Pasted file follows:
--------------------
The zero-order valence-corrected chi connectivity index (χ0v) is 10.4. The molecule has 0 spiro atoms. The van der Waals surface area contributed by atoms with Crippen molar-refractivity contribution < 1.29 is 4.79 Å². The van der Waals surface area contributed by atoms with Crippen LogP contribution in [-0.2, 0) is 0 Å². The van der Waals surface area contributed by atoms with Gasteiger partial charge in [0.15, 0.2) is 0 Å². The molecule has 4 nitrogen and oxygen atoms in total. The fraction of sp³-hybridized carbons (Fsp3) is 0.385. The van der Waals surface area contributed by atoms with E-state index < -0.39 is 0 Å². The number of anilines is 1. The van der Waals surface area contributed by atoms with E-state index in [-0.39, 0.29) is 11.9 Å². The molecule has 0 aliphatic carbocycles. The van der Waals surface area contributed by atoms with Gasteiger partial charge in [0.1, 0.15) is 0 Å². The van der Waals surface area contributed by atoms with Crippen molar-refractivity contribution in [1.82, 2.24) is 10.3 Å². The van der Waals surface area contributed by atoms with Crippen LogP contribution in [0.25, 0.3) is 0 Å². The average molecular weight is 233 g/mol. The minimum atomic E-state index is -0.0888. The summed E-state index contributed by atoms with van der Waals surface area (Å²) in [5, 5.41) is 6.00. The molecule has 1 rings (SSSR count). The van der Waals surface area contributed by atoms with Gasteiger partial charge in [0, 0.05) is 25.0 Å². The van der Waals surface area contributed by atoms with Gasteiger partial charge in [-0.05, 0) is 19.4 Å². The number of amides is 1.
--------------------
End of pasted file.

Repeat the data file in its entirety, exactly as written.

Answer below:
The zero-order valence-corrected chi connectivity index (χ0v) is 10.4. The molecule has 0 spiro atoms. The van der Waals surface area contributed by atoms with Crippen molar-refractivity contribution < 1.29 is 4.79 Å². The van der Waals surface area contributed by atoms with Crippen LogP contribution in [-0.2, 0) is 0 Å². The van der Waals surface area contributed by atoms with Gasteiger partial charge in [0.15, 0.2) is 0 Å². The molecule has 4 nitrogen and oxygen atoms in total. The fraction of sp³-hybridized carbons (Fsp3) is 0.385. The van der Waals surface area contributed by atoms with E-state index < -0.39 is 0 Å². The number of anilines is 1. The van der Waals surface area contributed by atoms with E-state index in [-0.39, 0.29) is 11.9 Å². The molecule has 0 aliphatic carbocycles. The van der Waals surface area contributed by atoms with Gasteiger partial charge in [0.1, 0.15) is 0 Å². The van der Waals surface area contributed by atoms with Crippen molar-refractivity contribution in [1.82, 2.24) is 10.3 Å². The van der Waals surface area contributed by atoms with Crippen LogP contribution in [0.25, 0.3) is 0 Å². The average molecular weight is 233 g/mol. The minimum atomic E-state index is -0.0888. The summed E-state index contributed by atoms with van der Waals surface area (Å²) in [5, 5.41) is 6.00. The molecule has 1 rings (SSSR count). The van der Waals surface area contributed by atoms with Gasteiger partial charge in [0, 0.05) is 25.0 Å². The van der Waals surface area contributed by atoms with Gasteiger partial charge in [-0.05, 0) is 19.4 Å². The number of amides is 1.